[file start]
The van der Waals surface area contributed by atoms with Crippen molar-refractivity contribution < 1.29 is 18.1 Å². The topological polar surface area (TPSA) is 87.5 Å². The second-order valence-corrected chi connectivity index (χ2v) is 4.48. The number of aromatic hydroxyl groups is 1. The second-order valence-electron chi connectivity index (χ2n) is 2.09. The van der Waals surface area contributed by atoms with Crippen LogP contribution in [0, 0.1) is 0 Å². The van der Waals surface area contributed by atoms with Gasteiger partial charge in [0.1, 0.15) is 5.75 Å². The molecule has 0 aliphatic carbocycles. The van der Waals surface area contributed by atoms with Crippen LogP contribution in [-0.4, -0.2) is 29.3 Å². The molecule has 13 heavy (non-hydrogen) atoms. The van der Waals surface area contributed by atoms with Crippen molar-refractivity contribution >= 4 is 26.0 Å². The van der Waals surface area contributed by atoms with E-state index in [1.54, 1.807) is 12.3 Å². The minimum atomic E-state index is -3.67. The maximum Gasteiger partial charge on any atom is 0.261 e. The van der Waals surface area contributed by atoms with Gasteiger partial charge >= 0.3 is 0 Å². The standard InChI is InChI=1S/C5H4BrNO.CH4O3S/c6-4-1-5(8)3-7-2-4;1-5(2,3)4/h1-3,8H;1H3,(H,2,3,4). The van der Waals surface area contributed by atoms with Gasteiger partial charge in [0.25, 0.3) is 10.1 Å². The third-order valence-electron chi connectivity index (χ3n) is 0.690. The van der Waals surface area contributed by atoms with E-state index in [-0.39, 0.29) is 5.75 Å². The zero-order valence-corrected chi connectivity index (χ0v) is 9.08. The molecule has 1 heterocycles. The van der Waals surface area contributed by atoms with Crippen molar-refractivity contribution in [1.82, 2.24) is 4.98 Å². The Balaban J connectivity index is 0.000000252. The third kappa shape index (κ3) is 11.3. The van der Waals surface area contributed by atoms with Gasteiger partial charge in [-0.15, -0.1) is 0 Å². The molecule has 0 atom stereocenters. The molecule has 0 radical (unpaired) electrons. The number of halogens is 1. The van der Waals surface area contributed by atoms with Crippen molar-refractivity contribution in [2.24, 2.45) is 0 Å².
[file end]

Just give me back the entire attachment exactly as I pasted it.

The van der Waals surface area contributed by atoms with Crippen molar-refractivity contribution < 1.29 is 18.1 Å². The topological polar surface area (TPSA) is 87.5 Å². The second-order valence-corrected chi connectivity index (χ2v) is 4.48. The number of aromatic hydroxyl groups is 1. The second-order valence-electron chi connectivity index (χ2n) is 2.09. The van der Waals surface area contributed by atoms with Crippen LogP contribution in [0, 0.1) is 0 Å². The van der Waals surface area contributed by atoms with Gasteiger partial charge in [0.1, 0.15) is 5.75 Å². The molecule has 0 aliphatic carbocycles. The van der Waals surface area contributed by atoms with Crippen LogP contribution in [-0.4, -0.2) is 29.3 Å². The molecule has 13 heavy (non-hydrogen) atoms. The van der Waals surface area contributed by atoms with Crippen molar-refractivity contribution >= 4 is 26.0 Å². The van der Waals surface area contributed by atoms with E-state index in [1.54, 1.807) is 12.3 Å². The minimum atomic E-state index is -3.67. The maximum Gasteiger partial charge on any atom is 0.261 e. The van der Waals surface area contributed by atoms with Gasteiger partial charge >= 0.3 is 0 Å². The standard InChI is InChI=1S/C5H4BrNO.CH4O3S/c6-4-1-5(8)3-7-2-4;1-5(2,3)4/h1-3,8H;1H3,(H,2,3,4). The van der Waals surface area contributed by atoms with Gasteiger partial charge in [0.25, 0.3) is 10.1 Å². The third-order valence-electron chi connectivity index (χ3n) is 0.690. The van der Waals surface area contributed by atoms with E-state index in [-0.39, 0.29) is 5.75 Å². The zero-order valence-corrected chi connectivity index (χ0v) is 9.08. The molecule has 1 heterocycles. The van der Waals surface area contributed by atoms with Crippen molar-refractivity contribution in [1.82, 2.24) is 4.98 Å². The Balaban J connectivity index is 0.000000252. The third kappa shape index (κ3) is 11.3. The van der Waals surface area contributed by atoms with Gasteiger partial charge in [-0.15, -0.1) is 0 Å². The molecule has 0 atom stereocenters. The molecule has 0 radical (unpaired) electrons. The number of halogens is 1. The van der Waals surface area contributed by atoms with Crippen molar-refractivity contribution in [2.24, 2.45) is 0 Å².